Foreign plaintiffs, Argentinian nationals, attempted to sue foreign defendant Daimler, as owner of its Argentinian subsidiary, for war crime participation by that subsidiary. They brought suit in California by service on the US subsidiary, which was incorporated in Delaware but had substantial business contacts and properties in California. The trial court dismissed for lack of jurisdiction, but the Ninth Circuit reversed on grounds substantially similar to a purposeful availment theory. Appealed to SCOTUS.
Questions of law
When does a corporation’s contacts with a forum rise to a level granting personal jurisdiction over matters unrelated to those contacts?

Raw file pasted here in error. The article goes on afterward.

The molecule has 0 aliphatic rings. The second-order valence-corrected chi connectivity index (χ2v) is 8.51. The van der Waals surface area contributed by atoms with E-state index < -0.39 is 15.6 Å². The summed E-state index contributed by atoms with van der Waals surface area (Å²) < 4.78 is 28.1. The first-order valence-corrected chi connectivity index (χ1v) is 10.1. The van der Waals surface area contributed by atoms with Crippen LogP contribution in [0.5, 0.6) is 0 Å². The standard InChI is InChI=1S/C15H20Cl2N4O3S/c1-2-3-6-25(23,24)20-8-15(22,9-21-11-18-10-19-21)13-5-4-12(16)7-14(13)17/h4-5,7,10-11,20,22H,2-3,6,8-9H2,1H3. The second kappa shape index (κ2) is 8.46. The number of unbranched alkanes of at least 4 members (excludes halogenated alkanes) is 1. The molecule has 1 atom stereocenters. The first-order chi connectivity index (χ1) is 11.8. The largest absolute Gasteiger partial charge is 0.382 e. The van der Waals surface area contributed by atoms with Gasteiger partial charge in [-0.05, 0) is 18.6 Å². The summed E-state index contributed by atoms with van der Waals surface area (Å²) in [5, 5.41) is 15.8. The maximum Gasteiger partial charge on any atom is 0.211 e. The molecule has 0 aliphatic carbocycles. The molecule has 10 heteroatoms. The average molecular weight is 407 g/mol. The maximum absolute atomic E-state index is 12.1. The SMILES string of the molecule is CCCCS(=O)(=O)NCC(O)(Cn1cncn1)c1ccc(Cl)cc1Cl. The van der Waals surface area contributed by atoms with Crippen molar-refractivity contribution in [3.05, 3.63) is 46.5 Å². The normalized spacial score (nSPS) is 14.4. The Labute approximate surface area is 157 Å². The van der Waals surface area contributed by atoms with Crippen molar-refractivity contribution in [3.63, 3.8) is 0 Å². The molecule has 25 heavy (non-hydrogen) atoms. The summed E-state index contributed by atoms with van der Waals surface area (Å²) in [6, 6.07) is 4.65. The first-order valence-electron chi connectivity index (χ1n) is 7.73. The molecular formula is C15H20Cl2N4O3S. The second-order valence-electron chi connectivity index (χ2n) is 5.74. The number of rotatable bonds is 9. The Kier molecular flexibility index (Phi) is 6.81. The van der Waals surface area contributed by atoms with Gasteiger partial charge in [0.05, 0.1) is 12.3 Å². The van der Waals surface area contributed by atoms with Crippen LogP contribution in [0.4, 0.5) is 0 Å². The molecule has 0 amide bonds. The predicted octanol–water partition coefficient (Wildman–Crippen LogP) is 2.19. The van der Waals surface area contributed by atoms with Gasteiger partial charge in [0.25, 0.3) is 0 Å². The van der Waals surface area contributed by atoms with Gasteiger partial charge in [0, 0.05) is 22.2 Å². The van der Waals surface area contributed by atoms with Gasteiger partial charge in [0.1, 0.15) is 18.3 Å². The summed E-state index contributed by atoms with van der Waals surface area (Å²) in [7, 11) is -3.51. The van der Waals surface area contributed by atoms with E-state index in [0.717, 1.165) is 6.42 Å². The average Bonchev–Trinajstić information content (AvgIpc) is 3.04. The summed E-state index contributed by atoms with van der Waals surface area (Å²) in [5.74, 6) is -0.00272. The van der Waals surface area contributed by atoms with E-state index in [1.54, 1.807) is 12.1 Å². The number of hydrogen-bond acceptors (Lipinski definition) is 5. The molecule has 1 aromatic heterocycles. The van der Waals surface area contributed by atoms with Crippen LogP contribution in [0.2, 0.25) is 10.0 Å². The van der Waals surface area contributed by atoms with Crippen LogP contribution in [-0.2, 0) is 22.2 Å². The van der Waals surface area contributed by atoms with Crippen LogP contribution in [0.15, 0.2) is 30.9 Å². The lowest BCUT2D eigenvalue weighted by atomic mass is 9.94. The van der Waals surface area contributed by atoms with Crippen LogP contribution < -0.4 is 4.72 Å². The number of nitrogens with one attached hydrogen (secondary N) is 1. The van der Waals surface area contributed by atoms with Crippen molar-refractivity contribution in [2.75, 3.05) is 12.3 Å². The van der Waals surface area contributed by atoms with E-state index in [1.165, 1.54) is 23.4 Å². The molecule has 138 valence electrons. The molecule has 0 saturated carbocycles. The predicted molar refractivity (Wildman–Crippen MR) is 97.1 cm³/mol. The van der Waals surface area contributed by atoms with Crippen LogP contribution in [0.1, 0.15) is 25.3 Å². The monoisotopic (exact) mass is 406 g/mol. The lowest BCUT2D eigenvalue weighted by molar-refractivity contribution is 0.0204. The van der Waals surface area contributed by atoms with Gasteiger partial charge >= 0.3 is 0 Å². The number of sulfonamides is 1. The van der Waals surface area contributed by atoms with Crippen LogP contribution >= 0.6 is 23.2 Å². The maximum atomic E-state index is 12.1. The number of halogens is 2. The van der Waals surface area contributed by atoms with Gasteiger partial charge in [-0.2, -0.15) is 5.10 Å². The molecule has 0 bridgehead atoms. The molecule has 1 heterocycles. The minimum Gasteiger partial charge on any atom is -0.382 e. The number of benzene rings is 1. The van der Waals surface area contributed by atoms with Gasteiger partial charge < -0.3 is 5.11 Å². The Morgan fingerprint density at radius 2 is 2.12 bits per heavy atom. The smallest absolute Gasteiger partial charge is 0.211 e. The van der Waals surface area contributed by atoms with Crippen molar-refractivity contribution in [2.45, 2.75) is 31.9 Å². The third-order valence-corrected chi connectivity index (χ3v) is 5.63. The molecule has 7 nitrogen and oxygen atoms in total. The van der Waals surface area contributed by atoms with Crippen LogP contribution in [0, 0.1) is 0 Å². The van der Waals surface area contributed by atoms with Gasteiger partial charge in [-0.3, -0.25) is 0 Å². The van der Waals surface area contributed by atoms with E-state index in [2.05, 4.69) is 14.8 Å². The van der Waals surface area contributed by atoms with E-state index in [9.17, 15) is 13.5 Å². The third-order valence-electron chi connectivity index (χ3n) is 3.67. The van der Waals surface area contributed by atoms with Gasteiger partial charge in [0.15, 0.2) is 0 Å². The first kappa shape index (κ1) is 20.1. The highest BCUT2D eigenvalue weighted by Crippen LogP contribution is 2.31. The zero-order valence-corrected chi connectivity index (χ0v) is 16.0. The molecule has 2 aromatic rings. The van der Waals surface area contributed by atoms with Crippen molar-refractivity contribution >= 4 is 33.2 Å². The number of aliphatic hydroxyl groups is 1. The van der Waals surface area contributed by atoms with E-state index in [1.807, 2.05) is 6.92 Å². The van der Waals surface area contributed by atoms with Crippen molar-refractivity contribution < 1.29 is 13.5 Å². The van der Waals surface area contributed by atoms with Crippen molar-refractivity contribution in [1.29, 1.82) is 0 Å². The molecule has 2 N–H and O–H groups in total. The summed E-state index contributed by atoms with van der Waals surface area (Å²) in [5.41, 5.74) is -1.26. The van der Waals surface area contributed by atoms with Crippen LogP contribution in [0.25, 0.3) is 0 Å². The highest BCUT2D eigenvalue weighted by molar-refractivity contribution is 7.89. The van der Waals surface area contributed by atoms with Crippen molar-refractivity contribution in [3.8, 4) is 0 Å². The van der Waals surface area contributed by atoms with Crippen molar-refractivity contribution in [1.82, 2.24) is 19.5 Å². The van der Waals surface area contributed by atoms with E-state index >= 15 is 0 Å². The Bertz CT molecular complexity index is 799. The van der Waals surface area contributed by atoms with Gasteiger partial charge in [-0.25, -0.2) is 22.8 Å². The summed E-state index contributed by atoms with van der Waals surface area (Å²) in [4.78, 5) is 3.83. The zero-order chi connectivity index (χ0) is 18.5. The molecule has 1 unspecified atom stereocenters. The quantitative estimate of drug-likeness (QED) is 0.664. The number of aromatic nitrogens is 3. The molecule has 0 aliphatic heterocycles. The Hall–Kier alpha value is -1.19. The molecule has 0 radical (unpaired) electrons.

Ginsburg, writing for the majority, argued that the Ninth Circuit had erred both in permitting to allow the US subsidiary to stand as agent for defendant and in extending general jurisdiction over events and plaintiffs not only outside the forum state, but on an entirely different continent. The subsidiary’s contacts with the forum would have been sufficient to establish specific jurisdiction, but were not enough to show that it was “at home” in the state.